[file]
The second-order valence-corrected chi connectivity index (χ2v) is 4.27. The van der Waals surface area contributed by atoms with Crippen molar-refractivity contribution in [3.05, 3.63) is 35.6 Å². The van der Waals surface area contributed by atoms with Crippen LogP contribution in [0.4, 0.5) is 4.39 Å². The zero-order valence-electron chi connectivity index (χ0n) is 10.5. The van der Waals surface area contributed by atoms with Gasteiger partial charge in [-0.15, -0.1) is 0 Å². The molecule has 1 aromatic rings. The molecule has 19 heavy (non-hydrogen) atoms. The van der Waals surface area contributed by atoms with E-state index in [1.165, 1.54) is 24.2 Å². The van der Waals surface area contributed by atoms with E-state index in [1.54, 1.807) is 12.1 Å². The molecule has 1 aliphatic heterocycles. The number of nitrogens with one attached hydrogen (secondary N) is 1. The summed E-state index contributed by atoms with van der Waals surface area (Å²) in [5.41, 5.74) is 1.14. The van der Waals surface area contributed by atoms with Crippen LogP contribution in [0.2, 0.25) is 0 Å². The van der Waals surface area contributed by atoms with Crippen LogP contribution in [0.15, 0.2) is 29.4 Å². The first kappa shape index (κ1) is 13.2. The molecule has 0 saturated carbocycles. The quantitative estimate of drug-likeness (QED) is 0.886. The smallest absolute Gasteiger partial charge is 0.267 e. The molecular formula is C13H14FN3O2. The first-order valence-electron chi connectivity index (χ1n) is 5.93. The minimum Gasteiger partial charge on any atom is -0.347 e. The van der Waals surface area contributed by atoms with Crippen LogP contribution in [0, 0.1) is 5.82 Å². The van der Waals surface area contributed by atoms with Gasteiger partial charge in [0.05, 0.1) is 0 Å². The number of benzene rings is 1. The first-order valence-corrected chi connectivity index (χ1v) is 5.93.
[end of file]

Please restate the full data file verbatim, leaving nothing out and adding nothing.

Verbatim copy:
The second-order valence-corrected chi connectivity index (χ2v) is 4.27. The van der Waals surface area contributed by atoms with Crippen molar-refractivity contribution in [3.05, 3.63) is 35.6 Å². The van der Waals surface area contributed by atoms with Crippen LogP contribution in [0.4, 0.5) is 4.39 Å². The zero-order valence-electron chi connectivity index (χ0n) is 10.5. The van der Waals surface area contributed by atoms with Gasteiger partial charge in [-0.15, -0.1) is 0 Å². The molecule has 1 aromatic rings. The molecule has 19 heavy (non-hydrogen) atoms. The van der Waals surface area contributed by atoms with E-state index in [1.165, 1.54) is 24.2 Å². The van der Waals surface area contributed by atoms with E-state index in [1.54, 1.807) is 12.1 Å². The molecule has 1 aliphatic heterocycles. The number of nitrogens with one attached hydrogen (secondary N) is 1. The summed E-state index contributed by atoms with van der Waals surface area (Å²) in [5.41, 5.74) is 1.14. The van der Waals surface area contributed by atoms with Crippen LogP contribution in [0.2, 0.25) is 0 Å². The van der Waals surface area contributed by atoms with Crippen LogP contribution in [0.15, 0.2) is 29.4 Å². The first kappa shape index (κ1) is 13.2. The molecule has 0 saturated carbocycles. The quantitative estimate of drug-likeness (QED) is 0.886. The smallest absolute Gasteiger partial charge is 0.267 e. The molecular formula is C13H14FN3O2. The first-order valence-electron chi connectivity index (χ1n) is 5.93. The minimum Gasteiger partial charge on any atom is -0.347 e. The van der Waals surface area contributed by atoms with Crippen LogP contribution in [0, 0.1) is 5.82 Å². The van der Waals surface area contributed by atoms with Gasteiger partial charge in [0.05, 0.1) is 0 Å². The number of benzene rings is 1. The first-order valence-corrected chi connectivity index (χ1v) is 5.93.